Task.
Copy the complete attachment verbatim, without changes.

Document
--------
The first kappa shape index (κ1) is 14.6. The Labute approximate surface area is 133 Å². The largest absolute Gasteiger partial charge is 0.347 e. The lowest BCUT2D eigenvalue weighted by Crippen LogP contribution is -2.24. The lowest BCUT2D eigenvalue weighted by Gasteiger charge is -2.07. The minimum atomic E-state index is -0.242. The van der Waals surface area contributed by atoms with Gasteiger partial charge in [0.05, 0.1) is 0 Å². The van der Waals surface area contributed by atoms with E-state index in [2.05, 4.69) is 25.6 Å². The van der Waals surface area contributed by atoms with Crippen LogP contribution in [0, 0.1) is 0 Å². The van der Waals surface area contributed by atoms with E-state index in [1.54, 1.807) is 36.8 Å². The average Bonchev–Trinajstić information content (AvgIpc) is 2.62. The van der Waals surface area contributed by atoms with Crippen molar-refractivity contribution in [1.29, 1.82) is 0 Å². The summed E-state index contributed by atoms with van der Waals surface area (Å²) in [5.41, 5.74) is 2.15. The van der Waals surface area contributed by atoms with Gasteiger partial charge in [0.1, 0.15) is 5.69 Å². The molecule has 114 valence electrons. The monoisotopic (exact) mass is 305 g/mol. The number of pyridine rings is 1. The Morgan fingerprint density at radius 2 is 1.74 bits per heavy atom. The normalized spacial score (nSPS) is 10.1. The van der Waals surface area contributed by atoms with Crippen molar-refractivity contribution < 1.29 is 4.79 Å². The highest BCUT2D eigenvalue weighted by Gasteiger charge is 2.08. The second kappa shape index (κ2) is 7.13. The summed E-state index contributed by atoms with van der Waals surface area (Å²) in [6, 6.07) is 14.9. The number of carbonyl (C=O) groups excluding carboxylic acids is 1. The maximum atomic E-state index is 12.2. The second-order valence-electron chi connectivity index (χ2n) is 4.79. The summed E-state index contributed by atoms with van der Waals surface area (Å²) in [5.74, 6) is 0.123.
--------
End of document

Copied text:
The first kappa shape index (κ1) is 14.6. The Labute approximate surface area is 133 Å². The largest absolute Gasteiger partial charge is 0.347 e. The lowest BCUT2D eigenvalue weighted by Crippen LogP contribution is -2.24. The lowest BCUT2D eigenvalue weighted by Gasteiger charge is -2.07. The minimum atomic E-state index is -0.242. The van der Waals surface area contributed by atoms with Gasteiger partial charge in [0.05, 0.1) is 0 Å². The van der Waals surface area contributed by atoms with E-state index in [2.05, 4.69) is 25.6 Å². The van der Waals surface area contributed by atoms with Crippen LogP contribution in [0, 0.1) is 0 Å². The van der Waals surface area contributed by atoms with E-state index in [1.54, 1.807) is 36.8 Å². The average Bonchev–Trinajstić information content (AvgIpc) is 2.62. The van der Waals surface area contributed by atoms with Crippen molar-refractivity contribution in [1.29, 1.82) is 0 Å². The summed E-state index contributed by atoms with van der Waals surface area (Å²) in [5.41, 5.74) is 2.15. The van der Waals surface area contributed by atoms with Gasteiger partial charge in [0.1, 0.15) is 5.69 Å². The molecule has 114 valence electrons. The monoisotopic (exact) mass is 305 g/mol. The number of pyridine rings is 1. The Morgan fingerprint density at radius 2 is 1.74 bits per heavy atom. The normalized spacial score (nSPS) is 10.1. The van der Waals surface area contributed by atoms with Crippen molar-refractivity contribution < 1.29 is 4.79 Å². The highest BCUT2D eigenvalue weighted by Gasteiger charge is 2.08. The second kappa shape index (κ2) is 7.13. The summed E-state index contributed by atoms with van der Waals surface area (Å²) in [6, 6.07) is 14.9. The number of carbonyl (C=O) groups excluding carboxylic acids is 1. The maximum atomic E-state index is 12.2. The second-order valence-electron chi connectivity index (χ2n) is 4.79. The summed E-state index contributed by atoms with van der Waals surface area (Å²) in [5.74, 6) is 0.123.